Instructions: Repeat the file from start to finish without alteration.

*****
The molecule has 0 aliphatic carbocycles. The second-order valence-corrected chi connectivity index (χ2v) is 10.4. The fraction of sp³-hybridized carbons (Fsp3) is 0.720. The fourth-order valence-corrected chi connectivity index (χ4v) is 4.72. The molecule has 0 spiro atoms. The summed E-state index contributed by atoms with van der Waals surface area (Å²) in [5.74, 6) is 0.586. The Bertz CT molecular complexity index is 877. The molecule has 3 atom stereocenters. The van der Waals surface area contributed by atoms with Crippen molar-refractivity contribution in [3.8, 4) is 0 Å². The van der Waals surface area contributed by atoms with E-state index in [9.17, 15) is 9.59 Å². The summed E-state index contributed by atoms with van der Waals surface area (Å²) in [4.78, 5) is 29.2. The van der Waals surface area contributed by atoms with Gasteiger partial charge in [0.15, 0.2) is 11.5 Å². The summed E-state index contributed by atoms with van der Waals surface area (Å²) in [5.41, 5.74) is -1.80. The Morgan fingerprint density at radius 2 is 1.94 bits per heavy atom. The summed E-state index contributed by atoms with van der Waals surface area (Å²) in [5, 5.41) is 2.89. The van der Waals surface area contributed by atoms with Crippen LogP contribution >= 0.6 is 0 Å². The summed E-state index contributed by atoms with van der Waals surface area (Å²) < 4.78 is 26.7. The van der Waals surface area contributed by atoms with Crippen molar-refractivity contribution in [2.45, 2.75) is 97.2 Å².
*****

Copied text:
The molecule has 0 aliphatic carbocycles. The second-order valence-corrected chi connectivity index (χ2v) is 10.4. The fraction of sp³-hybridized carbons (Fsp3) is 0.720. The fourth-order valence-corrected chi connectivity index (χ4v) is 4.72. The molecule has 0 spiro atoms. The summed E-state index contributed by atoms with van der Waals surface area (Å²) in [5.74, 6) is 0.586. The Bertz CT molecular complexity index is 877. The molecule has 3 atom stereocenters. The van der Waals surface area contributed by atoms with Crippen molar-refractivity contribution in [3.8, 4) is 0 Å². The van der Waals surface area contributed by atoms with E-state index in [9.17, 15) is 9.59 Å². The summed E-state index contributed by atoms with van der Waals surface area (Å²) in [4.78, 5) is 29.2. The van der Waals surface area contributed by atoms with Gasteiger partial charge in [0.15, 0.2) is 11.5 Å². The summed E-state index contributed by atoms with van der Waals surface area (Å²) in [5.41, 5.74) is -1.80. The Morgan fingerprint density at radius 2 is 1.94 bits per heavy atom. The summed E-state index contributed by atoms with van der Waals surface area (Å²) in [5, 5.41) is 2.89. The van der Waals surface area contributed by atoms with Crippen LogP contribution >= 0.6 is 0 Å². The summed E-state index contributed by atoms with van der Waals surface area (Å²) < 4.78 is 26.7. The van der Waals surface area contributed by atoms with Crippen molar-refractivity contribution in [2.45, 2.75) is 97.2 Å².